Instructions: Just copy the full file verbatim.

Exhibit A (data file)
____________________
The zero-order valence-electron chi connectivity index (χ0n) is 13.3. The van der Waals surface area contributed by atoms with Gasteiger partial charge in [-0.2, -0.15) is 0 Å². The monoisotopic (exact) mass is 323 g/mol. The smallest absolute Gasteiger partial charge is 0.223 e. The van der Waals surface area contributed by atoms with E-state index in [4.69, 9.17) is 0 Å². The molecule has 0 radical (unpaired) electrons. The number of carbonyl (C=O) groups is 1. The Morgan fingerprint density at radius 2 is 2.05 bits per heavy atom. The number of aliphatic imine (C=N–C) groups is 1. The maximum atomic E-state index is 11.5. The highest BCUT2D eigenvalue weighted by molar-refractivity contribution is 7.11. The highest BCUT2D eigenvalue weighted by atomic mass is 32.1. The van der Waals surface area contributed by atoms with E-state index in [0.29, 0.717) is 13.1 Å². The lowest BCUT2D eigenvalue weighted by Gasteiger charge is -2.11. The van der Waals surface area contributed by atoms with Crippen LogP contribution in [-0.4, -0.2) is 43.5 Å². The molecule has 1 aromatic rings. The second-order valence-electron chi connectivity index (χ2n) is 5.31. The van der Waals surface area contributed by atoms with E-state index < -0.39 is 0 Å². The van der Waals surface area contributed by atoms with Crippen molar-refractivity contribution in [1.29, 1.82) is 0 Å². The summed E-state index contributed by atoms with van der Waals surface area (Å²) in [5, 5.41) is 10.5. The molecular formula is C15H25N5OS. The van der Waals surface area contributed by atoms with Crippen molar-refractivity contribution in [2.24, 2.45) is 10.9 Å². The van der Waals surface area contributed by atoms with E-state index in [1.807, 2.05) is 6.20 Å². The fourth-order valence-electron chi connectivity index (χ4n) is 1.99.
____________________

The zero-order valence-electron chi connectivity index (χ0n) is 13.3. The van der Waals surface area contributed by atoms with Gasteiger partial charge in [-0.2, -0.15) is 0 Å². The monoisotopic (exact) mass is 323 g/mol. The smallest absolute Gasteiger partial charge is 0.223 e. The van der Waals surface area contributed by atoms with E-state index in [4.69, 9.17) is 0 Å². The molecule has 0 radical (unpaired) electrons. The number of carbonyl (C=O) groups is 1. The Morgan fingerprint density at radius 2 is 2.05 bits per heavy atom. The number of aliphatic imine (C=N–C) groups is 1. The maximum atomic E-state index is 11.5. The highest BCUT2D eigenvalue weighted by molar-refractivity contribution is 7.11. The highest BCUT2D eigenvalue weighted by atomic mass is 32.1. The van der Waals surface area contributed by atoms with E-state index in [0.29, 0.717) is 13.1 Å². The lowest BCUT2D eigenvalue weighted by Gasteiger charge is -2.11. The van der Waals surface area contributed by atoms with Crippen LogP contribution in [-0.4, -0.2) is 43.5 Å². The molecule has 1 aromatic rings. The second-order valence-electron chi connectivity index (χ2n) is 5.31. The van der Waals surface area contributed by atoms with E-state index < -0.39 is 0 Å². The van der Waals surface area contributed by atoms with Crippen molar-refractivity contribution in [1.29, 1.82) is 0 Å². The summed E-state index contributed by atoms with van der Waals surface area (Å²) in [5, 5.41) is 10.5. The molecular formula is C15H25N5OS. The van der Waals surface area contributed by atoms with Crippen molar-refractivity contribution in [2.24, 2.45) is 10.9 Å². The van der Waals surface area contributed by atoms with E-state index in [1.807, 2.05) is 6.20 Å². The fourth-order valence-electron chi connectivity index (χ4n) is 1.99.